Security researcher Devin Stokes has disclosed a vulnerability in Eskom’s information systems that is leaking customer data.
Stokes said that he took the decision to go public after Eskom failed to respond to several disclosure emails, emails from news organisations, and direct messages on Twitter.
He said that the leak has been going on for weeks.
“You need to remove this data from the public view! You are unnecessarily exposing your customers data!” said Stokes.
In a follow-up tweet, Stokes posted a screenshot of a customer record in a live database, which showed the person’s full name and credit card CVV. This has been blurred out in our screenshot.
Information on what is causing the leak, or how the customer data was accessed, was not disclosed by the researcher.
Queried about the leak, Eskom said that its group IT department is conducting investigations to determine whether sensitive Eskom information was compromised.
“We will comment fully once the investigation is concluded,” Eskom said.
Update – Eskom comment
Eskom’s Acting Chief Information Officer, Nondumiso Zibi, said the server and “Mongo” database in question does not belong to Eskom – and it is not hosted on its network.
“We have traced it and can confirm that it is hosted in the US,” said Zibi.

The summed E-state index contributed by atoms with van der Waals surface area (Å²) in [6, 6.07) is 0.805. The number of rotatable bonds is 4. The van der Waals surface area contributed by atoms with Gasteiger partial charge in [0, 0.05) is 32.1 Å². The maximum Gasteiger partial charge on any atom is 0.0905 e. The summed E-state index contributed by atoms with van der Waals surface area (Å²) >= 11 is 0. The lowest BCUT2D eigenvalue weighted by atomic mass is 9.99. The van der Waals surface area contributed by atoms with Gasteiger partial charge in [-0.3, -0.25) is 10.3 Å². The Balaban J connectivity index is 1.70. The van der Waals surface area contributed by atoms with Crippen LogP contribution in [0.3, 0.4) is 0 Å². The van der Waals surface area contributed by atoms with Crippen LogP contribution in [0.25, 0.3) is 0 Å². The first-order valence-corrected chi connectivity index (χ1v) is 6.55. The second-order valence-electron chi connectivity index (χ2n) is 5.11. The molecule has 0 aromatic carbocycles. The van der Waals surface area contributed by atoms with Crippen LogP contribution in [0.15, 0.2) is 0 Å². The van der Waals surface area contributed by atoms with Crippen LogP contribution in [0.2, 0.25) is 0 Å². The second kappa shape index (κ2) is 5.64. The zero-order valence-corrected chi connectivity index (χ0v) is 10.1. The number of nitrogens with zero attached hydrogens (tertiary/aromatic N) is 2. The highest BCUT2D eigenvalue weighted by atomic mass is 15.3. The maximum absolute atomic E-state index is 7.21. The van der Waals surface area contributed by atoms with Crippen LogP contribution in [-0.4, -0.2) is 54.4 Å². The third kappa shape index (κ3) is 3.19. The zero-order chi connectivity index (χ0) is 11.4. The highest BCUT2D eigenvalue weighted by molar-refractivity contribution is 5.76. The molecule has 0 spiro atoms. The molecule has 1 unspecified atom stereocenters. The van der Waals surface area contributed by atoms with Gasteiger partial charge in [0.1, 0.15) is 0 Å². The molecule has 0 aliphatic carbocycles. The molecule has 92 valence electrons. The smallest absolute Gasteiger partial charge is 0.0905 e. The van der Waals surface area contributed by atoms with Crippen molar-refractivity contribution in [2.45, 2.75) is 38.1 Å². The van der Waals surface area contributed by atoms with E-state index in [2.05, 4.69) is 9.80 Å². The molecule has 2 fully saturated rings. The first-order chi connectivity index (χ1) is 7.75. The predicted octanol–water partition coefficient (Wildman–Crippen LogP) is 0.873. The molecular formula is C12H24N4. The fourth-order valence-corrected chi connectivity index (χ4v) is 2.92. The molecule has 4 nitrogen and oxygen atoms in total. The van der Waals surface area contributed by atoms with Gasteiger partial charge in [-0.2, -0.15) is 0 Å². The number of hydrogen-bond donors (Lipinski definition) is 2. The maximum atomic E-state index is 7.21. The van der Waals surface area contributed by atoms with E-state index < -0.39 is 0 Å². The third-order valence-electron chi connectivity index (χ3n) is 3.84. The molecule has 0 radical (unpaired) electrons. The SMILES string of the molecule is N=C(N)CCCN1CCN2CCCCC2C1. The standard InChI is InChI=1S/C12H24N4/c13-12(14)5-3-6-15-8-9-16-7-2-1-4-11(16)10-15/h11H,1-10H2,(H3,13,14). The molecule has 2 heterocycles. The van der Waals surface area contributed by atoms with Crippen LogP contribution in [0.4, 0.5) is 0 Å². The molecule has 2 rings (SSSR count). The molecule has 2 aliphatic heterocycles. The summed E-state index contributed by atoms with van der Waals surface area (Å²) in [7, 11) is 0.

“We have managed to trace the company responsible for this server and the database. The company is very co-operative and has since confirmed that the server has been shut down.”
Notwithstanding this, Eskom’s Group Information Technology team is conducting further investigations to determine whether the data in question is valid and belongs to Eskom customers, said the company.
News that an Eskom customer databases is leaking sensitive data comes after a security researcher from the MalwareMustDie security research work group reported that an Eskom employee downloaded a trojan onto her computer.
According to the researcher, the employee downloaded a fake Sims 4 installer – which resulted in her company credentials being compromised.
Eskom did not confirm the details of the infection, but later thanked the hacker on Twitter, stating that the issue had been investigated and the necessary action taken.
@Eskom_SA You don't respond to several disclosure emails, email from journalistic entities, or twitter DMs, but how about a public tweet? This is going on for weeks here. You need to remove this data from the public view!
You are unnecessarily exposing YOUR customers data! pic.twitter.com/MgAOWrRv8o
— stoXe (@DevinStokes) February 5, 2019